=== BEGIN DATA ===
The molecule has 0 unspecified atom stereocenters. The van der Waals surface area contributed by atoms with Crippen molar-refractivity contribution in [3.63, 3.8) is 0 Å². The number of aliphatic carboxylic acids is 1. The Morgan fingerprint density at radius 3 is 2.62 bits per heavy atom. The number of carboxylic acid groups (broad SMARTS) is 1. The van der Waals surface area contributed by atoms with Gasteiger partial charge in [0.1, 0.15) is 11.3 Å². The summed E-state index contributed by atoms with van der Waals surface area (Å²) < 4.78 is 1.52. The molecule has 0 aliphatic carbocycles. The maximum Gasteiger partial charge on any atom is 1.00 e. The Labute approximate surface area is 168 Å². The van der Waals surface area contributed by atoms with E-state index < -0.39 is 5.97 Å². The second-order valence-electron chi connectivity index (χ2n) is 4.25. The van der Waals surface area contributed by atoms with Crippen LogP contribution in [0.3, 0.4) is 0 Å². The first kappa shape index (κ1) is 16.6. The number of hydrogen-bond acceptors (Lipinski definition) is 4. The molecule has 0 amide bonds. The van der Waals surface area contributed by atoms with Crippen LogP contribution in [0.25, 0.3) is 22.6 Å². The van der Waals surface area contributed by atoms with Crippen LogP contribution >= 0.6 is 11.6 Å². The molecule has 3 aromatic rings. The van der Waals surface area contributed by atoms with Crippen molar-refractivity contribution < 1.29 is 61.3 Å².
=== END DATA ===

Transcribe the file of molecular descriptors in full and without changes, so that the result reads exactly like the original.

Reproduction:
The molecule has 0 unspecified atom stereocenters. The van der Waals surface area contributed by atoms with Crippen molar-refractivity contribution in [3.63, 3.8) is 0 Å². The number of aliphatic carboxylic acids is 1. The Morgan fingerprint density at radius 3 is 2.62 bits per heavy atom. The number of carboxylic acid groups (broad SMARTS) is 1. The van der Waals surface area contributed by atoms with Gasteiger partial charge in [0.1, 0.15) is 11.3 Å². The summed E-state index contributed by atoms with van der Waals surface area (Å²) < 4.78 is 1.52. The molecule has 0 aliphatic carbocycles. The maximum Gasteiger partial charge on any atom is 1.00 e. The Labute approximate surface area is 168 Å². The van der Waals surface area contributed by atoms with E-state index < -0.39 is 5.97 Å². The second-order valence-electron chi connectivity index (χ2n) is 4.25. The van der Waals surface area contributed by atoms with Crippen LogP contribution in [0.3, 0.4) is 0 Å². The first kappa shape index (κ1) is 16.6. The number of hydrogen-bond acceptors (Lipinski definition) is 4. The molecule has 0 amide bonds. The van der Waals surface area contributed by atoms with Crippen LogP contribution in [0.25, 0.3) is 22.6 Å². The van der Waals surface area contributed by atoms with Crippen LogP contribution >= 0.6 is 11.6 Å². The molecule has 3 aromatic rings. The van der Waals surface area contributed by atoms with Crippen molar-refractivity contribution < 1.29 is 61.3 Å².